What makes a book a classic? Or even, who decided that book was better than another one. When you Google the question “What makes a book a classic?” An answer immediately comes up. “A classic book is a book accepted as being exemplary or noteworthy, either through an imprimatur such as being listed in any of the Western canons or through a reader’s own,” No one said it was a good answer, but we shouldn’t rely on Google for a good answer. We look to them to have the right answer, and as far as I’m concerned, that was the right answer. A classic book is more or less called a classic, until everyone else has caught on and agreed.
One example of a classic work that remains a mystery to me, as to why its a classic, is Moby Dick. To start with, who wants to read about whales? The book was received terribly by the public, no one cared or even wanted to. That isn’t entirely true, but from Melville publishing the book in 1851 to his death in 1891. Only 3,500 copies of the book were sold. That means in the span of forty years, he sold less than a hundred books a year.
By today’s standards that wouldn’t get you nationally recognized or anything, but it would get you that pat on the back from your friends. All of them probably saying the same thing, “Oh yeah! Its a great book, I don’t know why more people don’t read it.” Then as soon as your back is turned they start to wonder how you even got published in the first place, because they wrote a novel they want to get out there, since you did, so can they.
Melville was not a bad writer. His plot is a solid one, he created some of the most noteworthy characters of all time, and his visual imagery is excellent at points. The only problem is the subject. Whales were just something not enough people care about, because realistically who cares about whales? Not in the environmental way, as in when they die the ecosystem goes out of whack. But more along the lines of, people are not frequently affected by whales, so why think about them?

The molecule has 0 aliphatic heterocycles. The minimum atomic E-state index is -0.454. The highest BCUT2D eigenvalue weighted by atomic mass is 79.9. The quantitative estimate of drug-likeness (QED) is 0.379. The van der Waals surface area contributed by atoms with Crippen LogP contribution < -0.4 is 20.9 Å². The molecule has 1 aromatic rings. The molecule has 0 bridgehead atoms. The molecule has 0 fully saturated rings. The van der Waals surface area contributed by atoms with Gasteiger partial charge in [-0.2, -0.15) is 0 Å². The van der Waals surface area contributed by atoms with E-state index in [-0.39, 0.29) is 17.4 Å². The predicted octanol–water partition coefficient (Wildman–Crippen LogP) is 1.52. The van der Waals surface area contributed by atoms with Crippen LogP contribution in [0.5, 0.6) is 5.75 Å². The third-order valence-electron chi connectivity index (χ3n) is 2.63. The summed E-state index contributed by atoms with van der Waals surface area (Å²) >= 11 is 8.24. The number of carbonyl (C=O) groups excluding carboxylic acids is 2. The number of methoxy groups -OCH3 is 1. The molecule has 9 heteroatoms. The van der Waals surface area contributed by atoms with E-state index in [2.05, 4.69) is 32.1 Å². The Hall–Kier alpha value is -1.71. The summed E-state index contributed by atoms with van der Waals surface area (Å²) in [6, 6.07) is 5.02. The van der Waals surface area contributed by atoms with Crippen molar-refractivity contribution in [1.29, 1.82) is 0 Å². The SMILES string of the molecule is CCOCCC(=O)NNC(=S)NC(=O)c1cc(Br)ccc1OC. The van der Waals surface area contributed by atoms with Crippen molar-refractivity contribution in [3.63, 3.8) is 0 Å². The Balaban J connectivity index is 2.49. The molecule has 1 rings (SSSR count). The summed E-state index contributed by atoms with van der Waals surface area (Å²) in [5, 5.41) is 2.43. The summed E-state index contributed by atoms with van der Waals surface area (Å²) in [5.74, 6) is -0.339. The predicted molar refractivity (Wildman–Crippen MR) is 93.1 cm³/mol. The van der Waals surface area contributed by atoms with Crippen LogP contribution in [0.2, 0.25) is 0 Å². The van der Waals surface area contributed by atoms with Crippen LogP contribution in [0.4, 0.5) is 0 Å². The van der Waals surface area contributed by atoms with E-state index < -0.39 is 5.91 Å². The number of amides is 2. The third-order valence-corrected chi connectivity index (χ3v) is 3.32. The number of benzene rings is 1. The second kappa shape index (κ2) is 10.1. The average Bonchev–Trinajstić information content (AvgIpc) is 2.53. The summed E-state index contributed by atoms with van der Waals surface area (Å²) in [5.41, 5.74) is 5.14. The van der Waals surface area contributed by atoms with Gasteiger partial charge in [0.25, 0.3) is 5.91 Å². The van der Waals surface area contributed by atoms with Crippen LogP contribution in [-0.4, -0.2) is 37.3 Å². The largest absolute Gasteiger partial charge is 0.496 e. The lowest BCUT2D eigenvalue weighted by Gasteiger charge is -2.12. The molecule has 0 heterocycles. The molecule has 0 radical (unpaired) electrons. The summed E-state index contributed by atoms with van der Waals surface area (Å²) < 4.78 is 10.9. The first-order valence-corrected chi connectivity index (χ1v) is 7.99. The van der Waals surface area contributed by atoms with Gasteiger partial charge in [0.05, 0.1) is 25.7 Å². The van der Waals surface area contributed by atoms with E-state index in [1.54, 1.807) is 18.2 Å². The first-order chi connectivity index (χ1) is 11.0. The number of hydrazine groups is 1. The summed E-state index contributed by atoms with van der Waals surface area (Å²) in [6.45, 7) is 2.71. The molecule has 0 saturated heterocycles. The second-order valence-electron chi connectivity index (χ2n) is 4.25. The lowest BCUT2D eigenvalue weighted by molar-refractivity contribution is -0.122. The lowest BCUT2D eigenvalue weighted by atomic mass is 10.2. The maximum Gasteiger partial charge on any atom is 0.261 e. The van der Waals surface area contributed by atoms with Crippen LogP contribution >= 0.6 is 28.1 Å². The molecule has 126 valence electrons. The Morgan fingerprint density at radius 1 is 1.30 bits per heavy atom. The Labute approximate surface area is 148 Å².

The thing that eventually drove people to pick up this book was the publicity it received from other academics, such as D.H Lawrence or Nathaniel Hawthorne. Back then that was the equivalent to having the sticker that said New York Times best seller on it. This brought in waves of new readers, just because this smart guy said it was good, I’ll believe it’s good too because I’m smart too. One thing that helped is half the people reading didn’t believe in whales. Because the idea of a sea monster was fiction. Of course now the idea seems silly, because we have seen whales on TV or documentaries or wherever. But back then people who didn’t have anything to do with the ocean job-wise stayed away from the ocean.
The main idea is that Moby Dick would not have become a classic on its own merit. So who is to say that it should be a classic at all? The only thing I saw when I was reading it was an outdated “bromance” story. Because honestly, the book was about whether Ishmael liked Queequeg or Ahab more. Whales were just a side thing.